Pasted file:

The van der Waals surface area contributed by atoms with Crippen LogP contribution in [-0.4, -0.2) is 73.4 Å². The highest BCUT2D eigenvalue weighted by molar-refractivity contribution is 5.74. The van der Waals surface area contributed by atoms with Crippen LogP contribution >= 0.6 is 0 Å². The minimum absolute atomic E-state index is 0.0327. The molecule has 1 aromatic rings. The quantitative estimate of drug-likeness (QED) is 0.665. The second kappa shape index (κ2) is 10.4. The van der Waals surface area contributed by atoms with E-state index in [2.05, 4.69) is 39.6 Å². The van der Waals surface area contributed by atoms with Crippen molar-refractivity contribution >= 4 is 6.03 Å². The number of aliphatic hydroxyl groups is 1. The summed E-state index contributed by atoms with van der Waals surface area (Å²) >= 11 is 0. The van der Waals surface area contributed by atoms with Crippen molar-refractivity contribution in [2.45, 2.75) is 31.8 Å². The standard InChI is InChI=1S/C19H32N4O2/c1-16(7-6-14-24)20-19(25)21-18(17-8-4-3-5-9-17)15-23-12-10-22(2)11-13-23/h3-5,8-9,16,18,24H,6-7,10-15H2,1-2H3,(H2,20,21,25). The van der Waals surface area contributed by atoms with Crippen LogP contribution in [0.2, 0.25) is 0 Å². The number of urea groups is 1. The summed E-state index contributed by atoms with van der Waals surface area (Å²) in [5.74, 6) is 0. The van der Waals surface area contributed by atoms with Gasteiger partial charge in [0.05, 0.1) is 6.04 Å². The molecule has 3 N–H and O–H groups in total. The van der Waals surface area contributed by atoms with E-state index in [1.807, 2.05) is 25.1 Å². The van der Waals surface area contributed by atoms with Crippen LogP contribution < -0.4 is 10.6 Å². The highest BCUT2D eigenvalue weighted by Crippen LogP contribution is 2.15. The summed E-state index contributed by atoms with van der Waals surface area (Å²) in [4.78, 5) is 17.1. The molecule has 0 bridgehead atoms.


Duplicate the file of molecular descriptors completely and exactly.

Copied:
The van der Waals surface area contributed by atoms with Crippen LogP contribution in [-0.4, -0.2) is 73.4 Å². The highest BCUT2D eigenvalue weighted by molar-refractivity contribution is 5.74. The van der Waals surface area contributed by atoms with Crippen LogP contribution >= 0.6 is 0 Å². The minimum absolute atomic E-state index is 0.0327. The molecule has 1 aromatic rings. The quantitative estimate of drug-likeness (QED) is 0.665. The second kappa shape index (κ2) is 10.4. The van der Waals surface area contributed by atoms with E-state index in [2.05, 4.69) is 39.6 Å². The van der Waals surface area contributed by atoms with Crippen molar-refractivity contribution >= 4 is 6.03 Å². The number of aliphatic hydroxyl groups is 1. The summed E-state index contributed by atoms with van der Waals surface area (Å²) >= 11 is 0. The van der Waals surface area contributed by atoms with Crippen molar-refractivity contribution in [2.45, 2.75) is 31.8 Å². The standard InChI is InChI=1S/C19H32N4O2/c1-16(7-6-14-24)20-19(25)21-18(17-8-4-3-5-9-17)15-23-12-10-22(2)11-13-23/h3-5,8-9,16,18,24H,6-7,10-15H2,1-2H3,(H2,20,21,25). The van der Waals surface area contributed by atoms with Crippen LogP contribution in [0.2, 0.25) is 0 Å². The number of urea groups is 1. The summed E-state index contributed by atoms with van der Waals surface area (Å²) in [5.74, 6) is 0. The van der Waals surface area contributed by atoms with Gasteiger partial charge in [0.05, 0.1) is 6.04 Å². The molecule has 3 N–H and O–H groups in total. The van der Waals surface area contributed by atoms with E-state index in [1.807, 2.05) is 25.1 Å². The van der Waals surface area contributed by atoms with Crippen LogP contribution < -0.4 is 10.6 Å². The highest BCUT2D eigenvalue weighted by Crippen LogP contribution is 2.15. The summed E-state index contributed by atoms with van der Waals surface area (Å²) in [4.78, 5) is 17.1. The molecule has 0 bridgehead atoms.